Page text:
A1B, climate change; Upper Awash sub-basin, GCM, Bias correction, stream flow; SWAT, Water Resource


Climate changes alter regional hydrologic conditions and results in a variety of impacts on water resource systems. Such hydrologic changes will affect almost every aspect of human well-being. The economy of Ethiopia mainly depends on agriculture, and this in turn largely depends on available water resources. The aim of this study is to assess the impacts of climate change on surface water resource availability of upper Awash River basin by using Soil and Water Assessment Tool (SWAT) hydrological model and Regional climate model. This studies were present the results on downscaling of large scale atmospheric variables simulated with regional climate model (RCM) to meteorological variables at local scale in order to investigate the hydrological impact of a possible future climate change scenario for three Bench mark year 2020, 2050 and 2080 under A1B emission scenario from ECHAM5 model was used in this work.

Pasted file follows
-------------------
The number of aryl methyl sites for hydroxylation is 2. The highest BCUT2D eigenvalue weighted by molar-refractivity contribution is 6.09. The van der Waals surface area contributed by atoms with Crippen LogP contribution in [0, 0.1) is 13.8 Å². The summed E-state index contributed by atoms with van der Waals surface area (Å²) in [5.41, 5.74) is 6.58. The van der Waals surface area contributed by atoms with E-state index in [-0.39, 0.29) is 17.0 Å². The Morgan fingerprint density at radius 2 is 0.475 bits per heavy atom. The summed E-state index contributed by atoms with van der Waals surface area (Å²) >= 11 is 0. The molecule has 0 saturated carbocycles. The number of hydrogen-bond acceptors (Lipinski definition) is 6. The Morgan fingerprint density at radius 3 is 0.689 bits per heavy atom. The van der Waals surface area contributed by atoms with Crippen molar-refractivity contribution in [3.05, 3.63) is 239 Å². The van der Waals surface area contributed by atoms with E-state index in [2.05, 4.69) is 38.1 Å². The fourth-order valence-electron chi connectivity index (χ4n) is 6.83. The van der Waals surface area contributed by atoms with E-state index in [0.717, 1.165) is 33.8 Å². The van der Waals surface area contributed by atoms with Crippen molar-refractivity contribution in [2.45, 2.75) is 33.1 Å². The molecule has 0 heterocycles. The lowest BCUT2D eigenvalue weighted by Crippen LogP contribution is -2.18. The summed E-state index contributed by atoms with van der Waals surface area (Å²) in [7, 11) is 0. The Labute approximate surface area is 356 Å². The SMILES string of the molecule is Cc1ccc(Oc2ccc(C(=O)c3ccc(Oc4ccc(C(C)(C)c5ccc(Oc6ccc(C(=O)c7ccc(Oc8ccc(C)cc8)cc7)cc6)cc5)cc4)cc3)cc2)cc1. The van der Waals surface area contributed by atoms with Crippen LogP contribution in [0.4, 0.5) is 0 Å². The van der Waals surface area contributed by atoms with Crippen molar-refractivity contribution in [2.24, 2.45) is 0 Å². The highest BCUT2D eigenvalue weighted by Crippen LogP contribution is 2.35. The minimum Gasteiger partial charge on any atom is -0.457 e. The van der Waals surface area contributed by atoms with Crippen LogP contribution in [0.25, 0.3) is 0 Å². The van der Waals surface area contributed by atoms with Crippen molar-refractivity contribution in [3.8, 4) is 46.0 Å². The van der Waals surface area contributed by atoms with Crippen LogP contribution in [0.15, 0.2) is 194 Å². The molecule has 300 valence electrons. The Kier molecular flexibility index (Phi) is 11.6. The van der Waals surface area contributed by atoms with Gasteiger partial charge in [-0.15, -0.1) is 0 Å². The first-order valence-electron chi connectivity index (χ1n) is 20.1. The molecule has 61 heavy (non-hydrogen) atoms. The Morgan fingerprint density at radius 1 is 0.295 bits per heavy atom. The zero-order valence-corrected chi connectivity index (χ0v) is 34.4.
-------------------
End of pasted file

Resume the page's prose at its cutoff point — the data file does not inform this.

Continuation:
Bias-correction methods have been developed to adjust RCM climate variables. Average annual maximum temperature changes for the upper awash sub-basin were 2020: 0.53 °C, 2050 1.18 °C, and 2080: 1.87 °C relative to the historical climate. Average annual minimum temperature change for were 0.58°C, 0.82 °C and 2.14 °C in 2020, 2040 and 2080 respectively. Basin-average annual rainfall based on the CCLM downscaling were 2.4, -2.14 and -10.109% for future periods of 2011-2040, 2041-2070 and 2071-2100 respectively. The annual reduction of stream flow for Upper Awash sub-basin for A1B scenario is 2.46 %and 18.14% in 2050s and 2080s respectively. But for the time period of 2020s the stream flow increased by 4.9% for A1B scenario The simulated flow at: 2041-2070 and 2071-2100 with scenario from RCM shows reduction of runoff by 1.52% and 3.52% in the sub-basin and it is directly related to the reduction and increment in precipitation, but the annual runoff increase in 2020 by 8%. Model result shows that about 44.36% of annual rainfall contributes to stream flow as surface runoff. The paper was also including potential strategy recommendations to communities, policy and decision makers for planning adaptation measures in the water sector of the study area.